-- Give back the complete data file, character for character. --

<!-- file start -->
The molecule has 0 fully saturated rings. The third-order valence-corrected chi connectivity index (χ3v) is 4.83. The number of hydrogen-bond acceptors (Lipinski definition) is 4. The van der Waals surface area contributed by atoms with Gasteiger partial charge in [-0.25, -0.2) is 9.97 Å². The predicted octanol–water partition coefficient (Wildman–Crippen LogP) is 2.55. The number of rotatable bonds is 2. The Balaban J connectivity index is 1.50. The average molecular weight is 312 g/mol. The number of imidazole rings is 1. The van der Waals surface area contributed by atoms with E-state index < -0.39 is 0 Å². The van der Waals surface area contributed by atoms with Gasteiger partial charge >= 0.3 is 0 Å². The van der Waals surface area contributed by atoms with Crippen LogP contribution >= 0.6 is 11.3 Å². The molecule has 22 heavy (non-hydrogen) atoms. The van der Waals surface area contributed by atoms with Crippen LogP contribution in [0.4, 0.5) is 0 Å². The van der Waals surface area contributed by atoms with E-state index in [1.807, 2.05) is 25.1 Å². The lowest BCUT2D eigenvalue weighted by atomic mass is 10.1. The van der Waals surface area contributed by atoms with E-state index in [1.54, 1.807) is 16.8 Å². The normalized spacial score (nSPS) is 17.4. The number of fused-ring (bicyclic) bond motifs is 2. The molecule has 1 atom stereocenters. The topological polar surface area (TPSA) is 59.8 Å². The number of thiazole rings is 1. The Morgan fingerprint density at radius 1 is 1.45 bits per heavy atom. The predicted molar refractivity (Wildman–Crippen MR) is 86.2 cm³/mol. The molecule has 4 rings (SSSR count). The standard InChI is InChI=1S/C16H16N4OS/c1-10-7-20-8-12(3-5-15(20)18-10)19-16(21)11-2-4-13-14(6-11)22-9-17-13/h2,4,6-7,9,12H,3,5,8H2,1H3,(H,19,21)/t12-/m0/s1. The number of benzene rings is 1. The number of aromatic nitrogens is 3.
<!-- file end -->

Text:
The molecule has 0 fully saturated rings. The third-order valence-corrected chi connectivity index (χ3v) is 4.83. The number of hydrogen-bond acceptors (Lipinski definition) is 4. The van der Waals surface area contributed by atoms with Gasteiger partial charge in [-0.25, -0.2) is 9.97 Å². The predicted octanol–water partition coefficient (Wildman–Crippen LogP) is 2.55. The number of rotatable bonds is 2. The Balaban J connectivity index is 1.50. The average molecular weight is 312 g/mol. The number of imidazole rings is 1. The van der Waals surface area contributed by atoms with E-state index < -0.39 is 0 Å². The van der Waals surface area contributed by atoms with Gasteiger partial charge >= 0.3 is 0 Å². The van der Waals surface area contributed by atoms with Crippen LogP contribution >= 0.6 is 11.3 Å². The molecule has 22 heavy (non-hydrogen) atoms. The van der Waals surface area contributed by atoms with Crippen LogP contribution in [0.4, 0.5) is 0 Å². The van der Waals surface area contributed by atoms with E-state index in [1.807, 2.05) is 25.1 Å². The lowest BCUT2D eigenvalue weighted by atomic mass is 10.1. The van der Waals surface area contributed by atoms with E-state index in [1.54, 1.807) is 16.8 Å². The normalized spacial score (nSPS) is 17.4. The number of fused-ring (bicyclic) bond motifs is 2. The molecule has 1 atom stereocenters. The topological polar surface area (TPSA) is 59.8 Å². The number of thiazole rings is 1. The Morgan fingerprint density at radius 1 is 1.45 bits per heavy atom. The predicted molar refractivity (Wildman–Crippen MR) is 86.2 cm³/mol. The molecule has 4 rings (SSSR count). The standard InChI is InChI=1S/C16H16N4OS/c1-10-7-20-8-12(3-5-15(20)18-10)19-16(21)11-2-4-13-14(6-11)22-9-17-13/h2,4,6-7,9,12H,3,5,8H2,1H3,(H,19,21)/t12-/m0/s1. The number of benzene rings is 1. The number of aromatic nitrogens is 3.